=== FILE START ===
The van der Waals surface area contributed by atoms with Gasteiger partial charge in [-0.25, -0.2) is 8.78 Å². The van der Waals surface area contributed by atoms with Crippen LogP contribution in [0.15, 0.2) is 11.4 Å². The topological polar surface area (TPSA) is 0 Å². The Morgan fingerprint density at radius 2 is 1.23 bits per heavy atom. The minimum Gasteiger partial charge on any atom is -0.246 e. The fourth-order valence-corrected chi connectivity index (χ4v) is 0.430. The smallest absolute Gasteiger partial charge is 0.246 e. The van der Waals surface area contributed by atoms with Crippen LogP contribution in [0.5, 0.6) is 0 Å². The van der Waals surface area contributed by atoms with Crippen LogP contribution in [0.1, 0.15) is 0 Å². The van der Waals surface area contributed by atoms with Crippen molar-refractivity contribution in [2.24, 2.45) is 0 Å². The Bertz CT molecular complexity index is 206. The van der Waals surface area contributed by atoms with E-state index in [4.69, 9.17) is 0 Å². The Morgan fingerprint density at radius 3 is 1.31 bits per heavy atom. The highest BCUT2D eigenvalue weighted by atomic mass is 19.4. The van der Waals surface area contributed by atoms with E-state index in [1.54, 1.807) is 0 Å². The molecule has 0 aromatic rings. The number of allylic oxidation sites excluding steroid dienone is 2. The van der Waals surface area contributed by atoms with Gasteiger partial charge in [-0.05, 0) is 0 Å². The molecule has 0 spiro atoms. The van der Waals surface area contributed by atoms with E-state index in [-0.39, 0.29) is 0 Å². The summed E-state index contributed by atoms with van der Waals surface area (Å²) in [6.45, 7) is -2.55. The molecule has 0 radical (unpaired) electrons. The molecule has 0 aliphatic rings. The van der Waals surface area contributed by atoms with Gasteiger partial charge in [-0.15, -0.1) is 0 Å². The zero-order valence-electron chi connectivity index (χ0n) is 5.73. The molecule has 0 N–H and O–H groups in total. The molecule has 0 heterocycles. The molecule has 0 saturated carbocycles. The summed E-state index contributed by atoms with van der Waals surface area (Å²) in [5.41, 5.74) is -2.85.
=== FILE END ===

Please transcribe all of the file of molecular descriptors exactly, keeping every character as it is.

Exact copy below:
The van der Waals surface area contributed by atoms with Gasteiger partial charge in [-0.25, -0.2) is 8.78 Å². The van der Waals surface area contributed by atoms with Crippen LogP contribution in [0.15, 0.2) is 11.4 Å². The topological polar surface area (TPSA) is 0 Å². The Morgan fingerprint density at radius 2 is 1.23 bits per heavy atom. The minimum Gasteiger partial charge on any atom is -0.246 e. The fourth-order valence-corrected chi connectivity index (χ4v) is 0.430. The smallest absolute Gasteiger partial charge is 0.246 e. The van der Waals surface area contributed by atoms with Crippen LogP contribution in [0.5, 0.6) is 0 Å². The van der Waals surface area contributed by atoms with Crippen LogP contribution in [0.1, 0.15) is 0 Å². The van der Waals surface area contributed by atoms with Crippen molar-refractivity contribution in [2.24, 2.45) is 0 Å². The Bertz CT molecular complexity index is 206. The van der Waals surface area contributed by atoms with E-state index in [4.69, 9.17) is 0 Å². The Morgan fingerprint density at radius 3 is 1.31 bits per heavy atom. The highest BCUT2D eigenvalue weighted by atomic mass is 19.4. The van der Waals surface area contributed by atoms with E-state index in [1.54, 1.807) is 0 Å². The molecule has 0 aromatic rings. The number of allylic oxidation sites excluding steroid dienone is 2. The van der Waals surface area contributed by atoms with Gasteiger partial charge in [-0.05, 0) is 0 Å². The molecule has 0 spiro atoms. The van der Waals surface area contributed by atoms with E-state index in [-0.39, 0.29) is 0 Å². The summed E-state index contributed by atoms with van der Waals surface area (Å²) in [6.45, 7) is -2.55. The molecule has 0 radical (unpaired) electrons. The molecule has 0 aliphatic rings. The van der Waals surface area contributed by atoms with Gasteiger partial charge in [-0.15, -0.1) is 0 Å². The zero-order valence-electron chi connectivity index (χ0n) is 5.73. The molecule has 0 N–H and O–H groups in total. The molecule has 0 heterocycles. The molecule has 0 saturated carbocycles. The summed E-state index contributed by atoms with van der Waals surface area (Å²) in [5.41, 5.74) is -2.85.